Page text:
Bigpoint: Absolutely, it’s very important to us and we do think, in the future, in the long term as well as short term, that there will be a ubiquitous gaming experience; so, over all medias. Say if you have a game that you start in the morning before work, perhaps playing on your iPad, then on the bus you can continue playing on your iPhone. Then, later you can pick up again with the same account on the PC. We understand that a user does not want to be bound down to a computer. A long time ago we decided that we are not going retail, nor going with client download, nor going with upfront fees or subscriptions or so forth, but developing a threshold for people to come into the game in their own way.
Bret: He also mentioned users will want to play the same character in the same game but on different formats. Does this suggest a future where, for example, the Xbox and PC versions of a game will be compatible with each other?
Bigpoint: There will always be a console market, there will always be a retail and PC market, but I think that the future of the industry will not come from consoles; even though there will always be Black Ops or whatever- there is no question- but the main growth will come from a combination of web-based and free to play.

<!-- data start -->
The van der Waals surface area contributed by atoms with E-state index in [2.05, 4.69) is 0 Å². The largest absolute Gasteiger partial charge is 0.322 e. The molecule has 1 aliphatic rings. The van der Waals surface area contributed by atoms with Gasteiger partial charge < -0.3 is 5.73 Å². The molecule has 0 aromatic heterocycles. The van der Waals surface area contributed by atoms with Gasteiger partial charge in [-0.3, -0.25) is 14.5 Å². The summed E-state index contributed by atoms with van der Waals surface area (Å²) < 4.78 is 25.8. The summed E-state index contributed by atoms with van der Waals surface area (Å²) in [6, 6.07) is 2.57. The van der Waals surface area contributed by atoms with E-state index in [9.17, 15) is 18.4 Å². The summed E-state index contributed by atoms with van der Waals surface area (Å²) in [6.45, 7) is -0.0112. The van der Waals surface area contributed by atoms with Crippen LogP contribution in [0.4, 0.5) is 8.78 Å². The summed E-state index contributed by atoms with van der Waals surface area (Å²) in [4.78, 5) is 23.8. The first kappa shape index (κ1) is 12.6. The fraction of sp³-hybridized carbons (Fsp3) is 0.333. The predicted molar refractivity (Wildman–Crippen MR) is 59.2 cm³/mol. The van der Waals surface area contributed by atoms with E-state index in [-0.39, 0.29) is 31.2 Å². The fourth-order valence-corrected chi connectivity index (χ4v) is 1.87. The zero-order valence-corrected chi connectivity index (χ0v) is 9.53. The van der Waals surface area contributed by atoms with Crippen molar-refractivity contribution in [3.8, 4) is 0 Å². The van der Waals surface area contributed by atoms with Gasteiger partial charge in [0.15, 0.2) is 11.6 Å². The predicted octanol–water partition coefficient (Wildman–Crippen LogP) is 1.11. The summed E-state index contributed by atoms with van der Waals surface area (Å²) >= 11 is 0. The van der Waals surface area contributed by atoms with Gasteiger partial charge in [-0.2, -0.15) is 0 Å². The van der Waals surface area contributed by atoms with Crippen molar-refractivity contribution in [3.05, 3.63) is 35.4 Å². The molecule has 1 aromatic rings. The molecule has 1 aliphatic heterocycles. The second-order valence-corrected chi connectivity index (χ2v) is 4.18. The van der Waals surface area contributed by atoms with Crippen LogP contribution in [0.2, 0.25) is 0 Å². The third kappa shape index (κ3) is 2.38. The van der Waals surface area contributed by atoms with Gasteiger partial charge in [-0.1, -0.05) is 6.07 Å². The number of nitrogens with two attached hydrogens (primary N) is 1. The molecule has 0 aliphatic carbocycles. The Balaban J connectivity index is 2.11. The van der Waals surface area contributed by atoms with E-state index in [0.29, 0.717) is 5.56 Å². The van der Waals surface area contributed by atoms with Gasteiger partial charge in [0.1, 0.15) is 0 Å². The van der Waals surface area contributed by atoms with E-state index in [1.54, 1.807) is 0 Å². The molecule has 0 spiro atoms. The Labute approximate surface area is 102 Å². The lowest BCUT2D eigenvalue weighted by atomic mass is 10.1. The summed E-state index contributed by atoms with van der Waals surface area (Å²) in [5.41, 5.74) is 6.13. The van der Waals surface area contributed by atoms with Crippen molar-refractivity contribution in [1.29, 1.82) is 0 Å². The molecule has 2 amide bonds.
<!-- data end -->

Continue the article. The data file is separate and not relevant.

Bret: Heiko also outlined two reasons why online games are so successful at the moment. The first is that online games lend themselves to easily be distributed internationally through localised versions of the individual games; would you agree with him?
Bigpoint: Absolutely. Many of our games are out in twenty or thirsty plus different languages. If you have a look at Bigpoint we do have a big media partner network that can distribute games language-wise through the local media and have it out there in a matter of minutes. We had the launch of Farmerama in March which went to 16 million registrations in a matter of 6 months.
Bret: He also mentioned that the cost of developing online games is typically much lower than a traditional retail game. Is this the case?